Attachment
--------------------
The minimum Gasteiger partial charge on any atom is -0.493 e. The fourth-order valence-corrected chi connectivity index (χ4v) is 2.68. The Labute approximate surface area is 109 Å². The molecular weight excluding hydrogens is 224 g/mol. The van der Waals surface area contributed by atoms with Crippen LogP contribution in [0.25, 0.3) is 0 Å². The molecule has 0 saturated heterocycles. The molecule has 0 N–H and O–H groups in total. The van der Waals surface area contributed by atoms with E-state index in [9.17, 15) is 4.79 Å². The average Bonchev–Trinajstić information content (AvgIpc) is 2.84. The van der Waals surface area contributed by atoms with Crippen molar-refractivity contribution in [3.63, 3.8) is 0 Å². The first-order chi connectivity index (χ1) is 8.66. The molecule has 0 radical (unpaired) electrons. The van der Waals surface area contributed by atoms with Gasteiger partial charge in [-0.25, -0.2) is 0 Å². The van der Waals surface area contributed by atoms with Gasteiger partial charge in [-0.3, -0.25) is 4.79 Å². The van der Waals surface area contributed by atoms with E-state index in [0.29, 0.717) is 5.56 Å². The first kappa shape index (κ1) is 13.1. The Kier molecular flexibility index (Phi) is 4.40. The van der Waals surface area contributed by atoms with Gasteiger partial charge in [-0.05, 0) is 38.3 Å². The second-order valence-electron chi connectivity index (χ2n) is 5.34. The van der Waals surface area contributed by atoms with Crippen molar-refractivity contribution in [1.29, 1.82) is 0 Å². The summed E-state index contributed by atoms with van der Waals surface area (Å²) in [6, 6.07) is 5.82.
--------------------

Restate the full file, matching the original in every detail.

The minimum Gasteiger partial charge on any atom is -0.493 e. The fourth-order valence-corrected chi connectivity index (χ4v) is 2.68. The Labute approximate surface area is 109 Å². The molecular weight excluding hydrogens is 224 g/mol. The van der Waals surface area contributed by atoms with Crippen LogP contribution in [0.25, 0.3) is 0 Å². The molecule has 0 saturated heterocycles. The molecule has 0 N–H and O–H groups in total. The van der Waals surface area contributed by atoms with E-state index in [9.17, 15) is 4.79 Å². The average Bonchev–Trinajstić information content (AvgIpc) is 2.84. The van der Waals surface area contributed by atoms with Crippen molar-refractivity contribution in [3.63, 3.8) is 0 Å². The first-order chi connectivity index (χ1) is 8.66. The molecule has 0 radical (unpaired) electrons. The van der Waals surface area contributed by atoms with Gasteiger partial charge in [-0.25, -0.2) is 0 Å². The van der Waals surface area contributed by atoms with Gasteiger partial charge in [-0.3, -0.25) is 4.79 Å². The van der Waals surface area contributed by atoms with E-state index in [0.29, 0.717) is 5.56 Å². The first kappa shape index (κ1) is 13.1. The Kier molecular flexibility index (Phi) is 4.40. The van der Waals surface area contributed by atoms with Gasteiger partial charge in [-0.05, 0) is 38.3 Å². The second-order valence-electron chi connectivity index (χ2n) is 5.34. The van der Waals surface area contributed by atoms with Crippen molar-refractivity contribution in [1.29, 1.82) is 0 Å². The summed E-state index contributed by atoms with van der Waals surface area (Å²) in [6, 6.07) is 5.82.